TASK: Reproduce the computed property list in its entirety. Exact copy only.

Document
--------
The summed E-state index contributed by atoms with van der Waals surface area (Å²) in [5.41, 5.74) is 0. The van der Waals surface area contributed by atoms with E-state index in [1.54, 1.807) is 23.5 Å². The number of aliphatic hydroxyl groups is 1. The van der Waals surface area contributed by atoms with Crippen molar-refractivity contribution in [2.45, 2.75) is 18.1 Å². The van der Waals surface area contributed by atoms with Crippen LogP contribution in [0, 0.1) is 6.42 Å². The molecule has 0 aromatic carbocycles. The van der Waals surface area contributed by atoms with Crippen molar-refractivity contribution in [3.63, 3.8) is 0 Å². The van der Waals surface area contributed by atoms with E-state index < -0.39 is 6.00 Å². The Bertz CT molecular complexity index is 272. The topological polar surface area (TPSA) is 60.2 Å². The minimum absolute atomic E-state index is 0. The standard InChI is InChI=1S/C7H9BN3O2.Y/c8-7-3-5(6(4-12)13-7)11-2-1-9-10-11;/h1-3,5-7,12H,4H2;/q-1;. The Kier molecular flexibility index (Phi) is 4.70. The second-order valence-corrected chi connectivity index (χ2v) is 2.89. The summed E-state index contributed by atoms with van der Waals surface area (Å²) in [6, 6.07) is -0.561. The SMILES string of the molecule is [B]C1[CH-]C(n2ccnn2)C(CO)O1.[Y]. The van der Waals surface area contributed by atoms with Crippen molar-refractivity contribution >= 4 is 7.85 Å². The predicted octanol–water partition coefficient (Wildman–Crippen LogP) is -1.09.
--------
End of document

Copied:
The summed E-state index contributed by atoms with van der Waals surface area (Å²) in [5.41, 5.74) is 0. The van der Waals surface area contributed by atoms with E-state index in [1.54, 1.807) is 23.5 Å². The number of aliphatic hydroxyl groups is 1. The van der Waals surface area contributed by atoms with Crippen molar-refractivity contribution in [2.45, 2.75) is 18.1 Å². The van der Waals surface area contributed by atoms with Crippen LogP contribution in [0, 0.1) is 6.42 Å². The molecule has 0 aromatic carbocycles. The van der Waals surface area contributed by atoms with Crippen molar-refractivity contribution in [3.63, 3.8) is 0 Å². The van der Waals surface area contributed by atoms with E-state index < -0.39 is 6.00 Å². The Bertz CT molecular complexity index is 272. The topological polar surface area (TPSA) is 60.2 Å². The minimum absolute atomic E-state index is 0. The standard InChI is InChI=1S/C7H9BN3O2.Y/c8-7-3-5(6(4-12)13-7)11-2-1-9-10-11;/h1-3,5-7,12H,4H2;/q-1;. The Kier molecular flexibility index (Phi) is 4.70. The second-order valence-corrected chi connectivity index (χ2v) is 2.89. The summed E-state index contributed by atoms with van der Waals surface area (Å²) in [6, 6.07) is -0.561. The SMILES string of the molecule is [B]C1[CH-]C(n2ccnn2)C(CO)O1.[Y]. The van der Waals surface area contributed by atoms with Crippen molar-refractivity contribution >= 4 is 7.85 Å². The predicted octanol–water partition coefficient (Wildman–Crippen LogP) is -1.09.